Intercropping, Diversification, and Sustainability: Nuru Ethiopia’s Approach to Maize and Haricot Bean Cultivation
Maize and haricot beans, according to the strengths and needs assessment carried out by Nuru International’s Monitoring and Evaluation team last year, are two of the most important subsistence crops that farmers in Boreda depend on (2013). Further research undertaken by the Agriculture Program team has shown that most farmers plant maize and beans on separate plots using continuous cropping methods. In other words, farmers have dedicated plots of land for maize, haricot beans, sweet potatoes, and other crops and don’t use crop rotation or intercropping methods. In fact, most farmers have a negative perspective of intercropping as an “outmoded” or “primitive” practice. This is partially a result of the promotion of monoculture by governmental and non-governmental agencies throughout Ethiopia, which has gradually moved small-holder farmers from sustainable mixed farming to unsustainable continuous cultivation and monoculture. Part of the mission of Nuru Ethiopia’s Agriculture program is to increase yields using environmentally sustainable agronomic practices that avoid the promotion or continuation of monoculture.
Haricot (common) beans (a leguminous food crop) fix nitrogen in root nodules inhabited by rhizobia, a bacteria of the genus Rhizobium, and supply nitrogen to the plant and soil that would normally be applied through chemical fertilizers. In local varieties of legumes, the roots of these crops are more likely to be colonized by rhizobia than imported seeds which might require inoculation by appropriate varieties of rhizobia (see Cleveland and Soleri 1991). Studies have shown that intercropping beans with different cereal crops yield different results, with maize-haricot bean intercropping showing the highest potential for a symbiotic relationship that can improve the nitrogen content of a land’s soil (Fenliang et al 2006). One agricultural research program undertaken in Algeria showed that maize intercropped with haricot beans actually performed better than monocropped maize and increased the uptake of nitrogen by maize (Latati et al 2013).
The majority of nitrogen that is returned to the soil occurs when the legume is cultivated (which takes a generous proportion of the fixed nitrogen) and the plant residues are ploughed and composted back into the soil. This practice will be promoted by Nuru Ethiopia in our agriculture trainings and will thus contribute to the overall amount of nitrogen available on lands in Boreda woreda.
While attending trainings in Sodo, Wolayta Zone earlier this month, the Nuru Ethiopia Agriculture team learned about the optimal agronomic practices for intercropping maize and haricot beans. This practice is described by a 75 cm x 25 cm spacing of maize and 75 cm x 10 cm spacing for haricot beans. The following diagram illustrates the spacing that is being promoted by the Nuru Ethiopia Agriculture program:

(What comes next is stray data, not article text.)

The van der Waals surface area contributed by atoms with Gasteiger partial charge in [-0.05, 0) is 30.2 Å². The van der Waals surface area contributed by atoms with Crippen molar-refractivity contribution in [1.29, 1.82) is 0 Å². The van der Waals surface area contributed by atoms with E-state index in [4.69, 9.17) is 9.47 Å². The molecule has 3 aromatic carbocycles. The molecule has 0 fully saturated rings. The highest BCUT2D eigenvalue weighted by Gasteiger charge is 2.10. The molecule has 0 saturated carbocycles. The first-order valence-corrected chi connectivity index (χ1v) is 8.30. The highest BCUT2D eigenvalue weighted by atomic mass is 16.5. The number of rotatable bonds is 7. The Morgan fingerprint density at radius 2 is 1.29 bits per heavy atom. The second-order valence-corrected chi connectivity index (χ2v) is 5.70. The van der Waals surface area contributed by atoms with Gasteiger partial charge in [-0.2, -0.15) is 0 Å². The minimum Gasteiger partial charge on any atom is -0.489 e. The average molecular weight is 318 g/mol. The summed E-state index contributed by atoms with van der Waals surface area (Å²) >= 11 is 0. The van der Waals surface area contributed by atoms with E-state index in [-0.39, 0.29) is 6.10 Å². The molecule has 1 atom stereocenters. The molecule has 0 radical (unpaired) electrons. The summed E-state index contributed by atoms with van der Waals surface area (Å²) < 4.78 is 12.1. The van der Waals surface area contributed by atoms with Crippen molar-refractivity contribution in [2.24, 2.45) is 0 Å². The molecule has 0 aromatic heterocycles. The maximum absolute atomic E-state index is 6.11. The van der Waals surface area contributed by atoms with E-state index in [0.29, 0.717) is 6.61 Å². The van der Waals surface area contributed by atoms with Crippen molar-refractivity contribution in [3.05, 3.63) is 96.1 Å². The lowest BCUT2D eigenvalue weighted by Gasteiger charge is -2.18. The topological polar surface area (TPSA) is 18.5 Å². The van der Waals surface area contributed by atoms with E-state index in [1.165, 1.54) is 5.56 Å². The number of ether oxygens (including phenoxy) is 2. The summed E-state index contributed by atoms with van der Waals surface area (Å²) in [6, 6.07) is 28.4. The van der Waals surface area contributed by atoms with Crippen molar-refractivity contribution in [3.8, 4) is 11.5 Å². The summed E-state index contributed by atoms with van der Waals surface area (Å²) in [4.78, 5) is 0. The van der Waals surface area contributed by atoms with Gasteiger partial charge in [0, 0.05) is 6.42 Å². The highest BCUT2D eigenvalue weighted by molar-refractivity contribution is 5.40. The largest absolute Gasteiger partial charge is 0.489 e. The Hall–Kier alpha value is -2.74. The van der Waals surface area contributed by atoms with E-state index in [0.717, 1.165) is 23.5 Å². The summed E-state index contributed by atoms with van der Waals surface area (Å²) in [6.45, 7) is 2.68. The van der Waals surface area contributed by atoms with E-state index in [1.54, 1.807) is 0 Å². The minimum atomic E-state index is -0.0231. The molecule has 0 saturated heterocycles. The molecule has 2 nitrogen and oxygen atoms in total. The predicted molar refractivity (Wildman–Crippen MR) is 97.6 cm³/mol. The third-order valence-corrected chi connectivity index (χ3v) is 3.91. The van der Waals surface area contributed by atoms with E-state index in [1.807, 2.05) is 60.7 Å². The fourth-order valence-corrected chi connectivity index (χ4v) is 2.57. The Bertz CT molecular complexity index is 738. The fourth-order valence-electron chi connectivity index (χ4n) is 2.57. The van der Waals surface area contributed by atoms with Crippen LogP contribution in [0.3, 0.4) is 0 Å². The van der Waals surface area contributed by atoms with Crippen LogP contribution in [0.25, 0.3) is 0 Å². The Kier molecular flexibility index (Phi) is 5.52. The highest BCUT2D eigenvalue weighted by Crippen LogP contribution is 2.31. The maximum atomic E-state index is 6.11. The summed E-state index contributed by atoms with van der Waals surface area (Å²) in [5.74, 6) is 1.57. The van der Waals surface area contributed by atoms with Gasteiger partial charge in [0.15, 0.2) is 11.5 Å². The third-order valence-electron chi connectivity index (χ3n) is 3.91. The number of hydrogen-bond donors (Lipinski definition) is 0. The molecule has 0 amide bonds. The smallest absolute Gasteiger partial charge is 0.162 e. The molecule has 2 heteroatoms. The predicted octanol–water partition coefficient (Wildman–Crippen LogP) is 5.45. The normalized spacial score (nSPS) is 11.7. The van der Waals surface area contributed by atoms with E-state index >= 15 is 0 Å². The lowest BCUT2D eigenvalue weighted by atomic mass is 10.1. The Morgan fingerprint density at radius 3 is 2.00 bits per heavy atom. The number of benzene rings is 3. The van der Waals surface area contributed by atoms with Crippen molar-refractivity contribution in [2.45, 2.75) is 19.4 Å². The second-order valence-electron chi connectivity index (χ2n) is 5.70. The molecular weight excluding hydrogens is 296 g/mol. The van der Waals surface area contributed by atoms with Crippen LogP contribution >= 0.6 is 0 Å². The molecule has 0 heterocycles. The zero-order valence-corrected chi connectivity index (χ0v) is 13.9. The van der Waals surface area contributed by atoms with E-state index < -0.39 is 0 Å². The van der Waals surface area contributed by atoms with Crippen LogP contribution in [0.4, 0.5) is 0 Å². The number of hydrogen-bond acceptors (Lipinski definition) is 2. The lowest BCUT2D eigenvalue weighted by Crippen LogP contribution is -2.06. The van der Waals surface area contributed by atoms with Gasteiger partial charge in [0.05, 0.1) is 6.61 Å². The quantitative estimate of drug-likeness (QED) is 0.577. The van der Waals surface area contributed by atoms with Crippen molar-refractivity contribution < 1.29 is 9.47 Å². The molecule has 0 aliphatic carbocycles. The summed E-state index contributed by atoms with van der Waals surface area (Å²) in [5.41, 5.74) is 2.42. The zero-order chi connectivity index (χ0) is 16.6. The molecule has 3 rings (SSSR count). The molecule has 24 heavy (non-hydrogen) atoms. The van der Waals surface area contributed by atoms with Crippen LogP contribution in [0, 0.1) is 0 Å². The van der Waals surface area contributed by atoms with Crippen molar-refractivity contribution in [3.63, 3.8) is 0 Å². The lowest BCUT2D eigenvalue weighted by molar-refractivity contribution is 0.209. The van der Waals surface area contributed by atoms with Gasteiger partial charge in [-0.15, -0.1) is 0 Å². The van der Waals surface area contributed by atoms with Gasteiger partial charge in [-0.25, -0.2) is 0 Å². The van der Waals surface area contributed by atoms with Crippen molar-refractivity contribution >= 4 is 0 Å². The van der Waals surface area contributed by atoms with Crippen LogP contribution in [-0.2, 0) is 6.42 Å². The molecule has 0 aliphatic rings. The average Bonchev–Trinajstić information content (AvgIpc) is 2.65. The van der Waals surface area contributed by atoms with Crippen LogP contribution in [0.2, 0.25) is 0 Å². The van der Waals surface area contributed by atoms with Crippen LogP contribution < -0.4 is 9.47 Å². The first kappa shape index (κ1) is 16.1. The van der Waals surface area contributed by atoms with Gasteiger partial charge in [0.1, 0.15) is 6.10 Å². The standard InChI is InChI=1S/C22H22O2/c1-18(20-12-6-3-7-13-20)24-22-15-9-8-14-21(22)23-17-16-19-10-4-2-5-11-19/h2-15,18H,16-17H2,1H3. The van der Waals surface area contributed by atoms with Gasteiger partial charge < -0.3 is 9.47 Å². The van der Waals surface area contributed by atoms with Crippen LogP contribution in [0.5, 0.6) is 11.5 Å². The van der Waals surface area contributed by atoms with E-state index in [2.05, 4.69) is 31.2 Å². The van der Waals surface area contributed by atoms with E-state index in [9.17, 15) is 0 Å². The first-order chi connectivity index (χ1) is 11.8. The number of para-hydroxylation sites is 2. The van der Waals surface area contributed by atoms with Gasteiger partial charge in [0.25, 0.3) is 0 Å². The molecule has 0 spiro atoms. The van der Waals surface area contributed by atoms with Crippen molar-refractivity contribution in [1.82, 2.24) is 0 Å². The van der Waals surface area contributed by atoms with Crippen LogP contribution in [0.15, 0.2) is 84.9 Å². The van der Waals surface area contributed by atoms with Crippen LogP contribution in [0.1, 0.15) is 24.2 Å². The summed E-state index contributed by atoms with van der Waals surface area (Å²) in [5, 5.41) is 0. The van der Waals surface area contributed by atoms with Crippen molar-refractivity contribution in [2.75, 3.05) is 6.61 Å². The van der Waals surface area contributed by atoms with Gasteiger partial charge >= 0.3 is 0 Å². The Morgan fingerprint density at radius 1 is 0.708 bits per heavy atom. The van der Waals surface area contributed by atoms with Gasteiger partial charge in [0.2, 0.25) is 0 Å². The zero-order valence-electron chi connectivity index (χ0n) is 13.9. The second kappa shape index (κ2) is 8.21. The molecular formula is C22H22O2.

By intercropping maize and haricot beans, Nuru Ethiopia will increase the yields of maize and haricot beans, maximize the use of arable land, increase the sustainability of agronomic practices in the communities we are working with, and promote diversification. Most small-holder farmers are reluctant to intercrop as a result of negative perspectives advocated by agencies within the historical context of the promotion of intensive monoculture, but the Agriculture Program will use our trainings and demonstration sites as an opportunity to demonstrate how intercropping maize and haricot beans is both a good economic as well as environmentally sustainable choice.
Cleveland, D. A., & Soleri, D. (1991). Food from dryland gardens: an ecological, nutritional and social approach to small-scale household food production. Center for People, Food and Environment.
Fan, F., Zhang, F., Song, Y., Sun, J., Bao, X., Guo, T., & Li, L. (2006). Nitrogen fixation of faba bean (Vicia faba L.) interacting with a non-legume in two contrasting intercropping systems. Plant and soil, 283(1-2), 275-286.
Latati, M., Pansu, M., Drevon J., Ounane, S. (2013). Advantage of intercropping maize (Zea mays L.) and common bean (Phaseolus vulgaris L.) on yield and nitrogen uptake in Northeast Algeria. International Journal of Research in Applied Sciences, 1, 1-7.
About Douglas La Rose
Agriculture Program Specialist — Douglas is an anthropologist and agriculturalist who has been working in rural Africa since 2005. He received his MA in Applied Anthropology from San Diego State University in 2011 after conducting an extensive quantitative and qualitative research project on agricultural adaptations to environmental change in the Volta Region of Ghana. Douglas has extensive experience in agriculture, having managed an agroforestry project in Ghana that focuses on sustainable cocoa, plantain, banana, and palm nut production.Read More Stories of Hope